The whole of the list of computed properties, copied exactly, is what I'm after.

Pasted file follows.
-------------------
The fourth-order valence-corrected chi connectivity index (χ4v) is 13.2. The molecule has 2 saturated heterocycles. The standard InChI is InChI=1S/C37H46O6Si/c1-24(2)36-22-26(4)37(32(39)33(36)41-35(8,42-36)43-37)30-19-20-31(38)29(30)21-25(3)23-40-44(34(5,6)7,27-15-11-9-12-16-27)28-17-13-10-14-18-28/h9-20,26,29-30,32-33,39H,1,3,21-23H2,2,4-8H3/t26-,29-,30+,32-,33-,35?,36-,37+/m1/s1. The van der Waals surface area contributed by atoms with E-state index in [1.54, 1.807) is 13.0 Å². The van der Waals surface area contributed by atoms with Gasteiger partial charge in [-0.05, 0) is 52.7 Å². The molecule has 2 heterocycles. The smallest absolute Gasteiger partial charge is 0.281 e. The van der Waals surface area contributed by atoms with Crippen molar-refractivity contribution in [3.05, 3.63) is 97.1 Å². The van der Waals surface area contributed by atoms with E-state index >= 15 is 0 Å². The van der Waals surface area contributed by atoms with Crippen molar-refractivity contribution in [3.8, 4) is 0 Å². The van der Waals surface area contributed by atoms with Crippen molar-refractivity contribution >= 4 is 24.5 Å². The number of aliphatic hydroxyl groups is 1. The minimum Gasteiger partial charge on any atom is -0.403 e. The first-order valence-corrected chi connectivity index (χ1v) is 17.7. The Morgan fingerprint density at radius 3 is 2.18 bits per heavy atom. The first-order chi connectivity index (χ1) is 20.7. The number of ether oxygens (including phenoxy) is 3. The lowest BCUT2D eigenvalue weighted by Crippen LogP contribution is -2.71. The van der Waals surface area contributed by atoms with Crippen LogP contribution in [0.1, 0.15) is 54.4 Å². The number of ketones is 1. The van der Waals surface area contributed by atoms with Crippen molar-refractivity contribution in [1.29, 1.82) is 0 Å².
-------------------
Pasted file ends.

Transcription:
The fourth-order valence-corrected chi connectivity index (χ4v) is 13.2. The molecule has 2 saturated heterocycles. The standard InChI is InChI=1S/C37H46O6Si/c1-24(2)36-22-26(4)37(32(39)33(36)41-35(8,42-36)43-37)30-19-20-31(38)29(30)21-25(3)23-40-44(34(5,6)7,27-15-11-9-12-16-27)28-17-13-10-14-18-28/h9-20,26,29-30,32-33,39H,1,3,21-23H2,2,4-8H3/t26-,29-,30+,32-,33-,35?,36-,37+/m1/s1. The van der Waals surface area contributed by atoms with E-state index in [1.54, 1.807) is 13.0 Å². The van der Waals surface area contributed by atoms with Gasteiger partial charge in [-0.05, 0) is 52.7 Å². The molecule has 2 heterocycles. The smallest absolute Gasteiger partial charge is 0.281 e. The van der Waals surface area contributed by atoms with Crippen molar-refractivity contribution in [3.05, 3.63) is 97.1 Å². The van der Waals surface area contributed by atoms with E-state index >= 15 is 0 Å². The van der Waals surface area contributed by atoms with Crippen molar-refractivity contribution in [3.8, 4) is 0 Å². The van der Waals surface area contributed by atoms with Crippen molar-refractivity contribution >= 4 is 24.5 Å². The number of aliphatic hydroxyl groups is 1. The minimum Gasteiger partial charge on any atom is -0.403 e. The first-order valence-corrected chi connectivity index (χ1v) is 17.7. The Morgan fingerprint density at radius 3 is 2.18 bits per heavy atom. The first-order chi connectivity index (χ1) is 20.7. The number of ether oxygens (including phenoxy) is 3. The lowest BCUT2D eigenvalue weighted by Crippen LogP contribution is -2.71. The van der Waals surface area contributed by atoms with Crippen LogP contribution in [0.1, 0.15) is 54.4 Å². The number of ketones is 1. The van der Waals surface area contributed by atoms with Crippen molar-refractivity contribution in [1.29, 1.82) is 0 Å².